Release Date: March 4, 2014
Publisher: Henry Holt and Co.
Age Group: Young Adult
Buy: Amazon / Barnes & Noble / IndieBound
On the island of Nil, the rules are set. You have one year. Exactly 365 days--to escape, or you die.
Seventeen-year-old Charley doesn’t know the rules. She doesn’t even know where she is. The last thing Charley remembers is blacking out in an Atlanta parking lot, and when she wakes up, she’s naked in an empty rock field.
Lost and alone, Charley hunts for a way out. She discovers desolate beaches and human remains, but no sign of civilization--until she meets Thad, the gorgeous leader of a clan of teenage refugees. Soon Charley learns that leaving the island is harder than she thought . . . and so is falling in love. With Thad’s time running out, Charley realizes that to save their future, Charley must first save him. And on an island rife with hidden dangers, their greatest threat is time.
They can’t stop the clock. They can only hope to beat it.
About the author
Lynne Matson grew up in Georgia in a house full of books and a backyard full of gnarly pines. Back then, Lynne would stay up late, reading Nancy Drew books under the covers (with a flashlight . . . a weak attempt at ninja stealth). Now she still stays up late reading books and writing them. When she doesn't have a book in her hand, you'll find her listening to music, messing around with paint, or hanging out with her husband and their four boys . . . or all of the above.
Find her online...
On Nil, the countdown is the only thing that matters. Everyone's days are numbered, and as the old saying goes, when you're numbers up...
A wild ride full of moments that will have readers anxious for what comes next, the simple but compelling concept behind Nil is executed with utter finesse. After a single chapter, I couldn't stop. Steady pacing, a healthy balance of action and emotion and self-aware characters with heart made for an intense but easy read.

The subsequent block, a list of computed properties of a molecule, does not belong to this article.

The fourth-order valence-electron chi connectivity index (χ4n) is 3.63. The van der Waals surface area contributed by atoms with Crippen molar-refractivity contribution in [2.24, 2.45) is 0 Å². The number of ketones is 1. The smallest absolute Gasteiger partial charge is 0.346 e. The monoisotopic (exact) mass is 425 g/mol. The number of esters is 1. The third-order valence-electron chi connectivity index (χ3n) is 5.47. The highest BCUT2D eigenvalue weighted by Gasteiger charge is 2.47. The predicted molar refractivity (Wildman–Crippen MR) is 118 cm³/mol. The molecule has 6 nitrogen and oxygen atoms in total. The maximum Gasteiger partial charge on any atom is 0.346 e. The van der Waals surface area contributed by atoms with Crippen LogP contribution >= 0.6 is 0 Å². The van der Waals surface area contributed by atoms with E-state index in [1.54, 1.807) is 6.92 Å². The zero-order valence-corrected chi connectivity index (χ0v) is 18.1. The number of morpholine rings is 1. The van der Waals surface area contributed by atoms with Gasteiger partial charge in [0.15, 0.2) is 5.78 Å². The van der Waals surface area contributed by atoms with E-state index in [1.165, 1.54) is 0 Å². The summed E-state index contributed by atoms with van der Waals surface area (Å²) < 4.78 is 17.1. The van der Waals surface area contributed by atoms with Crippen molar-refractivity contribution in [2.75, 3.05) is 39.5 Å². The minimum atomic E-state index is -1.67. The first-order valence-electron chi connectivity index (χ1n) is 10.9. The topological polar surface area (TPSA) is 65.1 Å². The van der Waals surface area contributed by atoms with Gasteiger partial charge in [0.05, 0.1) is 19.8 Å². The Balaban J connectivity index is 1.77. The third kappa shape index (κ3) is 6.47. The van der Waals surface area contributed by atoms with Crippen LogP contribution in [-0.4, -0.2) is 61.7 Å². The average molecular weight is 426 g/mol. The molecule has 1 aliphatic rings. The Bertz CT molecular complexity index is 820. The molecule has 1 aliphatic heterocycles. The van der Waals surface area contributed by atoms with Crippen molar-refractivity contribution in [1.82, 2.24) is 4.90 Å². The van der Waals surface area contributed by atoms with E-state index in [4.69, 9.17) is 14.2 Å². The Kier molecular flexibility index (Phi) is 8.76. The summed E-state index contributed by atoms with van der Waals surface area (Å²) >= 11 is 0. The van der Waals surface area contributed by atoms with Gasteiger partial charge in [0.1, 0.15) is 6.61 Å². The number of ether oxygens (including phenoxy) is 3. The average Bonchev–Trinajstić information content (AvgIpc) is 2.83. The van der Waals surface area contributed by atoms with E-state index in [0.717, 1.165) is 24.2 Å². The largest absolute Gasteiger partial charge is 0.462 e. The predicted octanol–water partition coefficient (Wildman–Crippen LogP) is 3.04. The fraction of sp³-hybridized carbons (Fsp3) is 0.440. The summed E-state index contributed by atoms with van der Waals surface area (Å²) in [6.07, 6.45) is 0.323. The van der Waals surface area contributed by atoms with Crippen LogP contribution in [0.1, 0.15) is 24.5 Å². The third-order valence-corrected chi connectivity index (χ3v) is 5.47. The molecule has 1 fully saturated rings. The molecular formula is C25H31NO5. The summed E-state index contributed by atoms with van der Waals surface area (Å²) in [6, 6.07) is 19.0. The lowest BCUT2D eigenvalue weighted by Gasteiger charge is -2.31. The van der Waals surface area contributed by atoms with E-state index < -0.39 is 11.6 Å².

Charley's a rookie. Thad's a veteran. Survival on Nil is no game.
Snatched out of a Target parking lot in Georgia on a hot summer day by a shimmering wall of air that couldn't possibly be real, Charley's world changes in an instant. She's whisked away to the most exotic island she's ever seen, then confronted with the harsh reality that if she fails to catch a ride back on one of the strange gates within a year she'll die. Inside the Nil City, where the teenage band of castaways lives, the ominous crosses on the naming wall serve as a grim reminder of that.
They've adopted a societal organization that places priority on those who are down to 60 days or less. There are search teams who look for gates and the naming wall to record who made it and who didn't. Throw in some gutless gate stealing and things only get more exciting.
Thad is mere months from running out of time. He's preparing the city to go on without him, whatever his end may be, when Charley arrives. As he shows her the ropes of navigating the dangerous island full of extremes, they predictably fall for each other; however, some of the moments between them are so wonderful that their near betrothal didn't really bother me. They give each other hope and inject lightness into an otherwise bleak landscape.
Lynne Matson does an outstanding job of telling this story with a straightforward, uncomplicated style, which I found very refreshing. This novel is unencumbered by genre or machinations, making it clear from page one that survival on Nil isn't living. In many ways, it's just waiting for death.
What lent believability to the the story is the characters' recognition that life in a hell with the appearance of paradise is full of ironies that can drive you mad. Very early on, Thad is at the naming wall tracing his name and says he's "earned the right to a few whacked-out rituals" after nine months on the Nil. Matson also does a great job of not over explaining how island society evolved and where their tools came from. More often than not Thad just acknowledges the item or structure was made by someone who came before him.
If what you're craving is a dystopian tale with a solid plot that's not too far-fetched or buried in world-building, then Nil is your book. This well-done take on the genre is definitely one I'll be recommending to anyone with a taste for dystopian and a low-tolerance for literary learning curves.